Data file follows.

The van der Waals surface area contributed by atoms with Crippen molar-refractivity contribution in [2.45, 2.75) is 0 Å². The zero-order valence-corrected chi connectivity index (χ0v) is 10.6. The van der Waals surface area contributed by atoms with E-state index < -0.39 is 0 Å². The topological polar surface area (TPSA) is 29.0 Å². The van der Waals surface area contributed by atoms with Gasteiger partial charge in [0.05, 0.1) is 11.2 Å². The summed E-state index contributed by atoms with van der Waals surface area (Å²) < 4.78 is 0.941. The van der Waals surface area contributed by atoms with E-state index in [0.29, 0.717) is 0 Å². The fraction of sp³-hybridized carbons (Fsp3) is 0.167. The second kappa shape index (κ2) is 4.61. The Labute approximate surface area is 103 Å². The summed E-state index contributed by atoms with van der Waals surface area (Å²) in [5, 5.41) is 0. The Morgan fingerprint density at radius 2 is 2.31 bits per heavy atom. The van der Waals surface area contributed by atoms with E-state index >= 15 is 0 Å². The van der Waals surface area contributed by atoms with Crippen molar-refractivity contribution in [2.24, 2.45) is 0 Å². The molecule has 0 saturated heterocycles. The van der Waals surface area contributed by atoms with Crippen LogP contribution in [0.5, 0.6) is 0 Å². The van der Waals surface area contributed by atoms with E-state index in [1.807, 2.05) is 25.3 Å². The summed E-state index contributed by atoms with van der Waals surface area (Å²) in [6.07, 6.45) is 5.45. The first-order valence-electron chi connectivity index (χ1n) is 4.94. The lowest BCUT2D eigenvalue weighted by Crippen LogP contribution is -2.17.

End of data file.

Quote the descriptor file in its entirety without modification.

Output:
The van der Waals surface area contributed by atoms with Crippen molar-refractivity contribution in [2.45, 2.75) is 0 Å². The zero-order valence-corrected chi connectivity index (χ0v) is 10.6. The van der Waals surface area contributed by atoms with E-state index < -0.39 is 0 Å². The topological polar surface area (TPSA) is 29.0 Å². The van der Waals surface area contributed by atoms with Gasteiger partial charge in [0.05, 0.1) is 11.2 Å². The summed E-state index contributed by atoms with van der Waals surface area (Å²) < 4.78 is 0.941. The van der Waals surface area contributed by atoms with E-state index in [0.29, 0.717) is 0 Å². The fraction of sp³-hybridized carbons (Fsp3) is 0.167. The second kappa shape index (κ2) is 4.61. The Labute approximate surface area is 103 Å². The summed E-state index contributed by atoms with van der Waals surface area (Å²) in [5, 5.41) is 0. The Morgan fingerprint density at radius 2 is 2.31 bits per heavy atom. The van der Waals surface area contributed by atoms with E-state index >= 15 is 0 Å². The van der Waals surface area contributed by atoms with Crippen molar-refractivity contribution in [2.24, 2.45) is 0 Å². The molecule has 0 saturated heterocycles. The van der Waals surface area contributed by atoms with Crippen LogP contribution in [0.5, 0.6) is 0 Å². The van der Waals surface area contributed by atoms with E-state index in [1.807, 2.05) is 25.3 Å². The summed E-state index contributed by atoms with van der Waals surface area (Å²) in [6.07, 6.45) is 5.45. The first-order valence-electron chi connectivity index (χ1n) is 4.94. The lowest BCUT2D eigenvalue weighted by Crippen LogP contribution is -2.17.